Listeners Blog

Tag Archives: Speaking Truth


You want to be a supportive listener. You want to be there for your friend, you want to really hear and give the gift of understanding. But you’re having a problem finding enough empathy inside yourself to help them find their inner truth.

Maybe you hear them get stuck on a lack of material things that you don’t value. Maybe you think they are creating their own relationship conflict just to add drama to their life. Maybe you want to let them know that they have reached a cul-de-sac on their conversational journey.

It happens. We’re all human, and it’s difficult not to have an emotional reaction while listening to other people talk through their issues.

In fact, just reading about friends’ successes online can make us feel less satisfied with our own lives, according to a new study about the new phenomenon called “Facebook Envy.”

But here’s one fascinating takeaway about “Facebook Envy.” The people most likely to become jealous and frustrated are those who passively read posts and look longingly at others’ vacation photos without engaging in any active conversations themselves. Their passivity puts them in a position to be envious!

In real life, an active, engaged listener will let someone know when it sounds like they are taking an unproductive talk detour. They will speak up. To do this while still remaining supportive, you must first understand and be in command of your own feelings. Why does this particular topic cause a reaction in you as an engaged listener? Next, earnestly try to understand if there might be more going on behind the actual words being spoken.

Once you have that sorted out, it is important to let the speaker know how you are feeling. Honestly acknowledge all the emotions in play on both sides, so a deeply meaningful conversation can take place.

Helpful tip on managing emotions:

A “mysteriously” helpful exercise to lessen the awful feelings that accompany being envious or judgmental is to recognize when you are having either of these feelings and actually identify and say to yourself “envy” or “judging.” With practice, labeling these feelings becomes a powerful, helpful habit that can greatly lessen being envious or judgmental.

Let us know how this practice works for you.



We all know what it feels like to be ignored: it can be frustrating and even anger provoking. If the situation continues for a long time, we may come to expect to be rejected and stop trying to be heard altogether.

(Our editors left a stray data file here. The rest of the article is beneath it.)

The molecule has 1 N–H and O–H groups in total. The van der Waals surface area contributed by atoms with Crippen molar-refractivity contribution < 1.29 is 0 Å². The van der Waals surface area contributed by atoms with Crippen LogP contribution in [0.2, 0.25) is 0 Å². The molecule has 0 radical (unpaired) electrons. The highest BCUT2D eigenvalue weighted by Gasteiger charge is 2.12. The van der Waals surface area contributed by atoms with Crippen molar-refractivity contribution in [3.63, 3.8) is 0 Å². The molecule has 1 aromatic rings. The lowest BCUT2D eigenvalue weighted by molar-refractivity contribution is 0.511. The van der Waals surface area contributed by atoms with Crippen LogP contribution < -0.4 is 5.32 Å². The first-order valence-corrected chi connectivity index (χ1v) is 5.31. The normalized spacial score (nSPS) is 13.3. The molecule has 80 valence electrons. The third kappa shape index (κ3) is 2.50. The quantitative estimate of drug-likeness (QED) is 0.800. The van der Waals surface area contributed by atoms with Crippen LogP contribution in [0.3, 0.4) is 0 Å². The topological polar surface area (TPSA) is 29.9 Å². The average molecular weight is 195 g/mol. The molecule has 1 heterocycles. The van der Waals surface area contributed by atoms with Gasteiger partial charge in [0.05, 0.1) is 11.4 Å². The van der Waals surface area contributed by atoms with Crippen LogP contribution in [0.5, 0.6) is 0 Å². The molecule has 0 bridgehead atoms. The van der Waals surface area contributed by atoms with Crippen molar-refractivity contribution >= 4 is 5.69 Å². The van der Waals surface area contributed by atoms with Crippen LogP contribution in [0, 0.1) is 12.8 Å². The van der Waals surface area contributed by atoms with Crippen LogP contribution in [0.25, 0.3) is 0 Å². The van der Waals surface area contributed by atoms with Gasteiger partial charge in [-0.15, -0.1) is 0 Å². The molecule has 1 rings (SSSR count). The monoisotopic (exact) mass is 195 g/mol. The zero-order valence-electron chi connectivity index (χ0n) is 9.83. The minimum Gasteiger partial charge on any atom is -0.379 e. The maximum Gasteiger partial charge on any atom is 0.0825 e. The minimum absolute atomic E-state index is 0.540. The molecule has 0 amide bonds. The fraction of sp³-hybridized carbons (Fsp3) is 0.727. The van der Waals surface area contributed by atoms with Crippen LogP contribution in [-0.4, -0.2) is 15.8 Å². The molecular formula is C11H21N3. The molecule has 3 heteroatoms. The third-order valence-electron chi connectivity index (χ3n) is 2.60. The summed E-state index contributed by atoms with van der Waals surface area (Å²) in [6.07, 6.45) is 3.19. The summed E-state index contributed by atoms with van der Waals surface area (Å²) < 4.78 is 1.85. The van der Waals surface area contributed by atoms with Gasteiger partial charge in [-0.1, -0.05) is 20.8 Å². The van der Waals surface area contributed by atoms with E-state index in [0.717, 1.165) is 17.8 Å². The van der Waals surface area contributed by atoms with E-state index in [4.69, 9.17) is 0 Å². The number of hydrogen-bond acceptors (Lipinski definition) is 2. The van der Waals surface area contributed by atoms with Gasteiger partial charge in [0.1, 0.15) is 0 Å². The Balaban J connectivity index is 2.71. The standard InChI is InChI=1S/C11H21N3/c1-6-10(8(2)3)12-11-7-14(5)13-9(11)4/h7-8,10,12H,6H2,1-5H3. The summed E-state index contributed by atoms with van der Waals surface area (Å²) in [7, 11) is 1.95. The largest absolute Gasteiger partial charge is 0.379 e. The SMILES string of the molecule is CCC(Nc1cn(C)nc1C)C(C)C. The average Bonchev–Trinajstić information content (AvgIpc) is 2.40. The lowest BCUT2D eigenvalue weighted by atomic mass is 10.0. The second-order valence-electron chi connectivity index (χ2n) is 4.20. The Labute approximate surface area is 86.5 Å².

When we close ourselves off from emotional feedback, our self-worth takes a big hit. We can begin to believe our own distorted view of who we are and wind up feeling stressed out, confused, depressed and generally bad about our lives.

That’s when we seem to only focus on the downside, turning away well-deserved praise and unable to handle criticism constructively. It’s hard to find a healthy perspective.

According to the Greek philosopher Epictetus, “People are not disturbed by events themselves, but rather by the views they take of them.” It’s up to us to identify the thought patterns that lower self-esteem and do what’s needed to develop a more balanced view of the world and our place in it.

Talking to a supportive listener –someone who will truly hear us without judgment or imposing his or her own views –can be an invaluable first step.

Some experts suggest writing down what upsets us — and chronicling our reactions will help identify underlying causes, but writing is just one approach: a solitary act.

Hearing ourselves talk about a situation in a safe, encouraging environment with someone who is completely focused on what we have to say adds a greater emotional depth to our words. And outcomes can be more tangible with someone to listen to our accomplishments on the journey into self-worth.

Give one of our trained listeners a call and see how good it feels to talk your way to your inner truth.



Forgiveness gives you back the laughter and the lightness in your life. — Joan Lunden